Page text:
- Stocks and bonds are both part of a healthy investing portfolio
- Stocks represent partial ownership of a company, and rise and fall with said company
- Bonds are a loan agreement, with set terms for the length of the loan and interest payments
Stocks and bonds are possibly the most common terms people use to describe investing.
And fair enough, as they are both crucial to any investor’s portfolio.
Think of an investment portfolio like a garden of flowers—if you have just roses and a rose-killing insect arrives, you lose your entire garden.
If you plant tulips, sunflowers, and roses, you’d still have two-thirds of your garden when those insects show up.
It’s important to understand exactly what both stocks and bonds are, what they can do for your investment strategy, and why it’s a good idea to have some of each in your investment garden.
What’s the difference between stocks and bonds?
Stock amounts to a piece of ownership in a company. (You may also hear stocks referred to as equity or shares.)
(You may also hear stocks referred to as equity or shares.)
If someone says they own 500 shares of Facebook, they mean they own 500 very small pieces of Facebook. Companies issue stock to the public and that stock trades between investors on exchanges, like the New York Stock Exchange.
Trading is the term used for buying or selling stock.
Equities can generate returns through capital gains or dividends. However, there is not a defined holding period or a promise of return of capital at the end of that period.
Translation: Stocks are fluid, and they don’t have any guarantee, no matter what your best friend or coworker tells you.
A bond is like a loan.
When you buy a bond, you are lending money to an entity with the promise that you receive that money back, with interest, after a certain amount of time.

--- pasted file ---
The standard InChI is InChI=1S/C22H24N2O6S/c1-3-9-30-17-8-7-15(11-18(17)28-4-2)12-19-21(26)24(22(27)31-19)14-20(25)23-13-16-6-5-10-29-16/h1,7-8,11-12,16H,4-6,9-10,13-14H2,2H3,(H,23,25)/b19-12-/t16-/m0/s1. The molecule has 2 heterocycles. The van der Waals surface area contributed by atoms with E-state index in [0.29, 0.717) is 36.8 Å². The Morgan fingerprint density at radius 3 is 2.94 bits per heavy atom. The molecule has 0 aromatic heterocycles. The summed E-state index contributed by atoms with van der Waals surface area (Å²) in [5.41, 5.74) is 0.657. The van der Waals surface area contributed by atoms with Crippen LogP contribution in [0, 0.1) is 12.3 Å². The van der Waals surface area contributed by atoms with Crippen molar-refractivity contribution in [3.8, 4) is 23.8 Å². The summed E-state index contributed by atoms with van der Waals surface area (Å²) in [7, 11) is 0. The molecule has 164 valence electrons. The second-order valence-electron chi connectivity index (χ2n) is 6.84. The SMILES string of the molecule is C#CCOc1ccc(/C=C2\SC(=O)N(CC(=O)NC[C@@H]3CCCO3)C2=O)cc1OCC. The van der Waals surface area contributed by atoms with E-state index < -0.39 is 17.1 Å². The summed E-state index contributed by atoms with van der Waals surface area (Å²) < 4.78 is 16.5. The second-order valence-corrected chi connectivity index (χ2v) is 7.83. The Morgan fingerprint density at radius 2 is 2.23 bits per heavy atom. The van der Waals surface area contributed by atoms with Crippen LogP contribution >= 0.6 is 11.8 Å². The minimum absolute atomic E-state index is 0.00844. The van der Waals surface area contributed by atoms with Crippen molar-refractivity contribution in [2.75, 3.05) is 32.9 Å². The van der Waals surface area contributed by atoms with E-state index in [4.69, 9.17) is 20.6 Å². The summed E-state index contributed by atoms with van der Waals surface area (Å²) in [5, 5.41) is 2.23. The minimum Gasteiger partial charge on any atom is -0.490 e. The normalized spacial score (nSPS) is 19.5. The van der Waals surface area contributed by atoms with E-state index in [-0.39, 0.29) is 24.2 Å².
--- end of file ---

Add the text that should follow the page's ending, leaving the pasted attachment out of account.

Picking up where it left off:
The time-period can vary anywhere from one day to ten plus years, and the interest earned will vary bond to bond.
Bonds generate returns through periodic interest payments and with the principal amount returned to the lender at the end of the period.
However, it’s important to note that bond prices may fluctuate during that holding period, and can be sold for a gain or loss prior to your term ending.
Stocks vs. bonds
The biggest difference between stocks and bonds are their risk levels and their return potential.
Speaking very generally, stocks have historically offered higher returns than bonds but come with increased risk. While you may earn more with stocks, you may also stand to lose more.
Bonds may have a lower return rate, but they are also generally less volatile than stocks.
What’s the right mix of stocks vs. bonds for a healthy investment portfolio?
The answer to that depends on an investor’s risk tolerance, timeline, and strategy.
For example, if you’re 25 and saving for retirement that is 40+ years away, you can probably afford to take on more risk (and thus buy more stocks than bonds) than someone who is saving for a down payment on a home in 3 years.
In general, stocks have a higher potential for growth, while bonds provide fixed income via their interest rates.
This is a very broad outline though, as dividend producing stocks can provide income, and bond prices can rise and fall.
You’ve probably heard the refrain ‘diversify your portfolio,’ and it’s excellent investing advice.
Too much of anything can become a bad thing, and it’s essential to have a mix of stocks and bonds in a healthy investment portfolio. Since they each behave differently, a combination of both can provide a more balanced portfolio.
For younger investors, it may be beneficial to hold more stocks and to concentrate on growth.
Having a 40-year timeline until retirement means you have time to make up for market losses, and also gives you a chance to see significant growth earlier in your career.
As you age and get closer to pulling money out of your investments, you may focus less on growth and want the fixed income that bonds can generate.
Risk factors of stocks and bonds
Not all stocks have the same level of risk, and not all bonds are safe from fluctuations.
A common misconception with stocks is that they all have equal levels of risk and that no other vehicle is more risky.
While yes, generally speaking, stocks experience more market variance, high yield and emerging market bonds can carry more risk than some equities.
There is no one magical investment that will never lose money, or one that will always make money.
That’s why a portfolio that has a mix of both is beneficial for your finances.